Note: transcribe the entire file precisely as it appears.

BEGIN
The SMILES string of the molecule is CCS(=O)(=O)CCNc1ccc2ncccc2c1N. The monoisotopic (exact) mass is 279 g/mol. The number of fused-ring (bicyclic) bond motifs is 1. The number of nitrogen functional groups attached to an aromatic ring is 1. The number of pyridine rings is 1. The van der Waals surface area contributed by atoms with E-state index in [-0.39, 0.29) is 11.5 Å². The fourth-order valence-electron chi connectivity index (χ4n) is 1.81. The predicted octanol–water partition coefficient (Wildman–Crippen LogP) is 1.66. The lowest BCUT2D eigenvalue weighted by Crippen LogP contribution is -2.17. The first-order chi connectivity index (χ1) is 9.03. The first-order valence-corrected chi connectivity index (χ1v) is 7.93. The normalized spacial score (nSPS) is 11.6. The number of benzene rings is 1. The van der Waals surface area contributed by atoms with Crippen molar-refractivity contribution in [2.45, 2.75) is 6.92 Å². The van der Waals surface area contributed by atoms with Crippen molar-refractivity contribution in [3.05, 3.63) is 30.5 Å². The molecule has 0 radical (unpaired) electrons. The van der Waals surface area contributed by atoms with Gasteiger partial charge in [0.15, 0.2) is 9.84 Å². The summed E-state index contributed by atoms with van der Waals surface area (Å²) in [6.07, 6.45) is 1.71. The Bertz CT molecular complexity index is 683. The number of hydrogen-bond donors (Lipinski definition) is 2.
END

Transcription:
The SMILES string of the molecule is CCS(=O)(=O)CCNc1ccc2ncccc2c1N. The monoisotopic (exact) mass is 279 g/mol. The number of fused-ring (bicyclic) bond motifs is 1. The number of nitrogen functional groups attached to an aromatic ring is 1. The number of pyridine rings is 1. The van der Waals surface area contributed by atoms with E-state index in [-0.39, 0.29) is 11.5 Å². The fourth-order valence-electron chi connectivity index (χ4n) is 1.81. The predicted octanol–water partition coefficient (Wildman–Crippen LogP) is 1.66. The lowest BCUT2D eigenvalue weighted by Crippen LogP contribution is -2.17. The first-order chi connectivity index (χ1) is 9.03. The first-order valence-corrected chi connectivity index (χ1v) is 7.93. The normalized spacial score (nSPS) is 11.6. The number of benzene rings is 1. The van der Waals surface area contributed by atoms with Crippen molar-refractivity contribution in [2.45, 2.75) is 6.92 Å². The van der Waals surface area contributed by atoms with Crippen molar-refractivity contribution in [3.05, 3.63) is 30.5 Å². The molecule has 0 radical (unpaired) electrons. The van der Waals surface area contributed by atoms with Gasteiger partial charge in [0.15, 0.2) is 9.84 Å². The summed E-state index contributed by atoms with van der Waals surface area (Å²) in [6.07, 6.45) is 1.71. The Bertz CT molecular complexity index is 683. The number of hydrogen-bond donors (Lipinski definition) is 2.